Risk of natural disaster
In the St. Lawrence region, there are risks of natural disasters such as earthquakes, floods, forest fires and landslides to occur.
- When stress is built up within the region’s geological attributes, a sudden movement of the earth’s crust occurs, and this is called an earthquake
- Earthquakes can occur suddenly and without a warning
- Depending on the size and harshness of the earthquakes, they can cause very small or no damage to being extremely destructive and dangerous
- When there is constant rain that occurs for many hours for days, there can be excess water that even causes overflows in sewers, this can be described as a flood
- Floods can be very destructive and cause major damage to houses, properties, vehicles
- Flooding can kill animals and their natural habitats and can cause a disruption to the ecosystem because the water becomes contaminated with all sorts of waste
- 45% of forest fires occur because of lighting
- The sap inside of trees are conductors and lighting strikes on things that can conduct electricity, and with large forests in the St. Lawrence, forest fires can occur easily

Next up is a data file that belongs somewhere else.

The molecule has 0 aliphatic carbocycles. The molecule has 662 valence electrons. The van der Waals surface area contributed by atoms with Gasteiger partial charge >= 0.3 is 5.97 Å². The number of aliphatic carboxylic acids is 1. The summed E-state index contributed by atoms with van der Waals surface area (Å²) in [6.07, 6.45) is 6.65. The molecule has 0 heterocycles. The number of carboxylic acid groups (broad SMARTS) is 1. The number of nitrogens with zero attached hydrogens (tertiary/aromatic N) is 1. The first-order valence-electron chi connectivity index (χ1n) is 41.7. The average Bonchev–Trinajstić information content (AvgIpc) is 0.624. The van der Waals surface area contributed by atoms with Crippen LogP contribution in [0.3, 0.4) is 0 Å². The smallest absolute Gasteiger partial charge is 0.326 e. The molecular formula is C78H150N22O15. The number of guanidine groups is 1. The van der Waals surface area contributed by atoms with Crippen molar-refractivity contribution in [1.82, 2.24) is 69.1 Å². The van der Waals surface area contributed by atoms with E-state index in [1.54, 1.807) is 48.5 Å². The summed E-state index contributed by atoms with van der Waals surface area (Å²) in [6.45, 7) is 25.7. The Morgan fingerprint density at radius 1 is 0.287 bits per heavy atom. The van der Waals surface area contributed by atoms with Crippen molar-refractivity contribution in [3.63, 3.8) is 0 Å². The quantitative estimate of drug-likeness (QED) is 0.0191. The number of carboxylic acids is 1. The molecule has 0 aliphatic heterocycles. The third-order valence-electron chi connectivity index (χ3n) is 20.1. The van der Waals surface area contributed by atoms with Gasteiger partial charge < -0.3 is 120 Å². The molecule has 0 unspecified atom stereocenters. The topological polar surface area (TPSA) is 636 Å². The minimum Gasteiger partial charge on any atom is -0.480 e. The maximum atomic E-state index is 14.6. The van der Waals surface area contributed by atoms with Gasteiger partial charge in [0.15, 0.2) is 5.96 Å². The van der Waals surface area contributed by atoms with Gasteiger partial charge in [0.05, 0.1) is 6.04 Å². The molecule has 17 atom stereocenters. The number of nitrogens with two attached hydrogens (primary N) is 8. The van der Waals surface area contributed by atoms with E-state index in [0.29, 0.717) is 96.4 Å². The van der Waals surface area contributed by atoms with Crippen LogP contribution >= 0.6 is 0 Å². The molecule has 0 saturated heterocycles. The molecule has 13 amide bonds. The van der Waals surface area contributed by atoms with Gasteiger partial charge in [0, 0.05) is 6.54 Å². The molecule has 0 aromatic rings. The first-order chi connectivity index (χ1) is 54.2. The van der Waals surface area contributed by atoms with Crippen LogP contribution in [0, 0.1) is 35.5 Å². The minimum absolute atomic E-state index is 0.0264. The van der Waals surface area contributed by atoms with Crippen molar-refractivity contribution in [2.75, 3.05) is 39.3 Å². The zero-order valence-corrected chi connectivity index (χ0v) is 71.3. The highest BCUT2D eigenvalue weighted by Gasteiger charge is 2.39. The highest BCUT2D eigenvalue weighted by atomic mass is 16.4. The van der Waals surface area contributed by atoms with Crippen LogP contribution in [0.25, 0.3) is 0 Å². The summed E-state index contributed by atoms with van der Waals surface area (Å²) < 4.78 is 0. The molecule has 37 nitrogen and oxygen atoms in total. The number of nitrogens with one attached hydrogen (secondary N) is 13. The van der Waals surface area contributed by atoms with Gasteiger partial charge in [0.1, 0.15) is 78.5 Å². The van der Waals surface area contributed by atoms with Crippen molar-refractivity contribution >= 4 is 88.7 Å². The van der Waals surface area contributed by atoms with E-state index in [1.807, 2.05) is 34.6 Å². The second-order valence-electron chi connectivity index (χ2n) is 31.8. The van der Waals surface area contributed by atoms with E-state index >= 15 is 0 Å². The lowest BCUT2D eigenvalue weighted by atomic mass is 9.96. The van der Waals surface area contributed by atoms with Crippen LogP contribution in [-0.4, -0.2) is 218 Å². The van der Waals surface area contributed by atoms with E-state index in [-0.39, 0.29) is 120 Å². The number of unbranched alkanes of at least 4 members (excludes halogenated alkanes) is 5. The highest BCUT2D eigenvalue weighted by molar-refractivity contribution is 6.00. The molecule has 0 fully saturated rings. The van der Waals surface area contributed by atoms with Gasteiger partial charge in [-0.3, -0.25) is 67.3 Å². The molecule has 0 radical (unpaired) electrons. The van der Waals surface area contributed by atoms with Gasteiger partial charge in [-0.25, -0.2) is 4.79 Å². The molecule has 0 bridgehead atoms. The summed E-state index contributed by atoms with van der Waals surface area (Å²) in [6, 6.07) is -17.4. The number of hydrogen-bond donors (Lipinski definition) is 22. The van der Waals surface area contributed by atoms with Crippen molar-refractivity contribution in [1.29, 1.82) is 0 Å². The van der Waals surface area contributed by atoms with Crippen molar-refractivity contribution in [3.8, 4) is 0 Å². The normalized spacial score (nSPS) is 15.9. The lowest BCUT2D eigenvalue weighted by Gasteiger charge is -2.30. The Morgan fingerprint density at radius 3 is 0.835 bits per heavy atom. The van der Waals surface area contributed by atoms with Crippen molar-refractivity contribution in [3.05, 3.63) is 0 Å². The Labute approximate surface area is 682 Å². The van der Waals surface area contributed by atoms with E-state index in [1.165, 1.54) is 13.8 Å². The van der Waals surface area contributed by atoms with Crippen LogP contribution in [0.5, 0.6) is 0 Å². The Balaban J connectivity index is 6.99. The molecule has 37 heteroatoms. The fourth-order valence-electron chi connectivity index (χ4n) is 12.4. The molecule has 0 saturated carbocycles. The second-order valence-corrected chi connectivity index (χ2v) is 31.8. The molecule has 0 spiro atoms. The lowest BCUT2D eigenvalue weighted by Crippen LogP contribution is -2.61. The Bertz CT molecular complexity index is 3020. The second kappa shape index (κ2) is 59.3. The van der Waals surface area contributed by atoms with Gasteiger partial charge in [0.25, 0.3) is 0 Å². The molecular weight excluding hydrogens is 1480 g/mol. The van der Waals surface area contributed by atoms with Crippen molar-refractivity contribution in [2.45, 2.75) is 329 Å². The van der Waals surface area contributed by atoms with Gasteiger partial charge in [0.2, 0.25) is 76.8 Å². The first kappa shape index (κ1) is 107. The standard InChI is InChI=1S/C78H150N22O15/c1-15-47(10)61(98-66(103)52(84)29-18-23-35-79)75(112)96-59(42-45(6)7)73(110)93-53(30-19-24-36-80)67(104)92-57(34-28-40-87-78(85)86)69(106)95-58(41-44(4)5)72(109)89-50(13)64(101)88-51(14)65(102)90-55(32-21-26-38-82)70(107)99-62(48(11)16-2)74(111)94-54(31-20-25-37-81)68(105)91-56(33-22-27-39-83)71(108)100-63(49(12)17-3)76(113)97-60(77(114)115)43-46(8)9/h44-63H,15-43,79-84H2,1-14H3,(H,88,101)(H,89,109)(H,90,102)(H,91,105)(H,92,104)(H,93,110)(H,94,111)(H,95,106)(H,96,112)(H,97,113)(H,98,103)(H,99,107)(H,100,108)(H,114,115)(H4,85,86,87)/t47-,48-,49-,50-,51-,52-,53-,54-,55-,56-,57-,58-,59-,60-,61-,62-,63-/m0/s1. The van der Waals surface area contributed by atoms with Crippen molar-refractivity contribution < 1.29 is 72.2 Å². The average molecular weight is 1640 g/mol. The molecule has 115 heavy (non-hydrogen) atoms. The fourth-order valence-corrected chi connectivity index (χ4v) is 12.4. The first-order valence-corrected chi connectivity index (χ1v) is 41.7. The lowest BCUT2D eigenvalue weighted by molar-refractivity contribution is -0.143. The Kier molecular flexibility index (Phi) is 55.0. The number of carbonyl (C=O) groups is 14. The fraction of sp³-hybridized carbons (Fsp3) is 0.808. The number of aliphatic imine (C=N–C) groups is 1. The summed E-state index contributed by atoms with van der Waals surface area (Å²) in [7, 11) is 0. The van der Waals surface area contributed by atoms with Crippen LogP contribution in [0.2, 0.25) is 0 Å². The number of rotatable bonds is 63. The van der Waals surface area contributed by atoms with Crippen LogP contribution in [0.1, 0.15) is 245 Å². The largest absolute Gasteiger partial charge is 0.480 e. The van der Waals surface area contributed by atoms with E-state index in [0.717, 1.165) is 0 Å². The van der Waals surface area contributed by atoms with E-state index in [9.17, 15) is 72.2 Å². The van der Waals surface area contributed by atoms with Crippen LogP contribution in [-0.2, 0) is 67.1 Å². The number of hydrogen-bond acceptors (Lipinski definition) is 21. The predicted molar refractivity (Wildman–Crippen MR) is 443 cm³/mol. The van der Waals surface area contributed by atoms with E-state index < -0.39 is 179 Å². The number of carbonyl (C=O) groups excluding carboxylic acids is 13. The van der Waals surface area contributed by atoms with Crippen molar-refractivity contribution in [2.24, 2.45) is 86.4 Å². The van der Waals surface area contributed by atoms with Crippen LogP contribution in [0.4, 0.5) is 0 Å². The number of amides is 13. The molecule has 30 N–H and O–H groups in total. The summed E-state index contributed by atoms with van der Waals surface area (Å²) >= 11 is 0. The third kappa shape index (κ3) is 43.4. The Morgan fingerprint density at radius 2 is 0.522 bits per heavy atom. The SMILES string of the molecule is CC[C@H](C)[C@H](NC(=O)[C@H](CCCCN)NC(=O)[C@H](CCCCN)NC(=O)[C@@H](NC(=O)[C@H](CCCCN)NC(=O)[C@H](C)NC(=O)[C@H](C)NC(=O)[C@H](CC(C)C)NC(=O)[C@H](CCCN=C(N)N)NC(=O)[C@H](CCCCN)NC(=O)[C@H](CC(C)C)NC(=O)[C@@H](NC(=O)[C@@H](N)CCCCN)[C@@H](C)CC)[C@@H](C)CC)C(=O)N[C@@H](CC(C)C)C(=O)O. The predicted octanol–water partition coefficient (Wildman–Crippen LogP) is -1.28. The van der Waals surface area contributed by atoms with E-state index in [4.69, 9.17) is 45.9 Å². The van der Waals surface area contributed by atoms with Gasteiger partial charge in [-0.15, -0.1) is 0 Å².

- Forest fires can cause severe damage as they can destroy wildlife habitats and animals within the forest areas
- The forests can cause a disruption in the forestry industry since the trees are natural resources needed in order for this industry to function and run
- The Forest fires also release greenhouse gases into the atmosphere which can eventually cause climate change
-A landslide is when rocks or loose sediments move downwards
-Landslides rarely occur, and when they do, the speed of the landslide can be anywhere from extremely slow to extremely fast
-Landslides are caused by human actions or can just occur because of nature
Lac des Seize, Montreal (April 2014|)